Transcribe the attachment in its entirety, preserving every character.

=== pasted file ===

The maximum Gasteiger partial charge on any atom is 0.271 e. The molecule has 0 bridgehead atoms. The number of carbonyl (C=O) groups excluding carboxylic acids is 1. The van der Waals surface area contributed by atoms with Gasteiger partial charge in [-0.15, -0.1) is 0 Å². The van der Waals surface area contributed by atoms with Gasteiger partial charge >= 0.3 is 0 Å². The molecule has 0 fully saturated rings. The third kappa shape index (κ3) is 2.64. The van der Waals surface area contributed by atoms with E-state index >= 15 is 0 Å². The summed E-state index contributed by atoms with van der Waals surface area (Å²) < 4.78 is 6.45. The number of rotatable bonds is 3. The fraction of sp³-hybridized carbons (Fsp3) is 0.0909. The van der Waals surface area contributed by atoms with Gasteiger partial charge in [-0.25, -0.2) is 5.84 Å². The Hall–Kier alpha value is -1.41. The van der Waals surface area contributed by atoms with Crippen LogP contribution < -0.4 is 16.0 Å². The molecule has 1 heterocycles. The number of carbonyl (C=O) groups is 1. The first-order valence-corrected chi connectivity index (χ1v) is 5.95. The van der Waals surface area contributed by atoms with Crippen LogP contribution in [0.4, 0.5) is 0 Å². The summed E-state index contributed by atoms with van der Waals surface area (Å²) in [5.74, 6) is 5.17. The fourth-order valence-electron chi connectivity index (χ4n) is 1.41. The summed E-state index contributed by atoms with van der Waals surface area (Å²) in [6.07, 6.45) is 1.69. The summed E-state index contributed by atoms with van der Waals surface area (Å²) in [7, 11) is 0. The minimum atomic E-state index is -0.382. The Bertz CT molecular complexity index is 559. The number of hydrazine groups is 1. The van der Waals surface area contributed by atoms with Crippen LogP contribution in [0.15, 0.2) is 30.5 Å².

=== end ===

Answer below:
The maximum Gasteiger partial charge on any atom is 0.271 e. The molecule has 0 bridgehead atoms. The number of carbonyl (C=O) groups excluding carboxylic acids is 1. The van der Waals surface area contributed by atoms with Gasteiger partial charge in [-0.15, -0.1) is 0 Å². The van der Waals surface area contributed by atoms with Gasteiger partial charge >= 0.3 is 0 Å². The molecule has 0 fully saturated rings. The third kappa shape index (κ3) is 2.64. The van der Waals surface area contributed by atoms with E-state index >= 15 is 0 Å². The summed E-state index contributed by atoms with van der Waals surface area (Å²) < 4.78 is 6.45. The number of rotatable bonds is 3. The fraction of sp³-hybridized carbons (Fsp3) is 0.0909. The van der Waals surface area contributed by atoms with Gasteiger partial charge in [-0.25, -0.2) is 5.84 Å². The Hall–Kier alpha value is -1.41. The van der Waals surface area contributed by atoms with Crippen LogP contribution < -0.4 is 16.0 Å². The molecule has 1 heterocycles. The number of carbonyl (C=O) groups is 1. The first-order valence-corrected chi connectivity index (χ1v) is 5.95. The van der Waals surface area contributed by atoms with Crippen LogP contribution in [0.4, 0.5) is 0 Å². The summed E-state index contributed by atoms with van der Waals surface area (Å²) in [5.74, 6) is 5.17. The fourth-order valence-electron chi connectivity index (χ4n) is 1.41. The summed E-state index contributed by atoms with van der Waals surface area (Å²) in [6.07, 6.45) is 1.69. The summed E-state index contributed by atoms with van der Waals surface area (Å²) in [7, 11) is 0. The minimum atomic E-state index is -0.382. The Bertz CT molecular complexity index is 559. The number of hydrazine groups is 1. The van der Waals surface area contributed by atoms with Crippen LogP contribution in [0.15, 0.2) is 30.5 Å².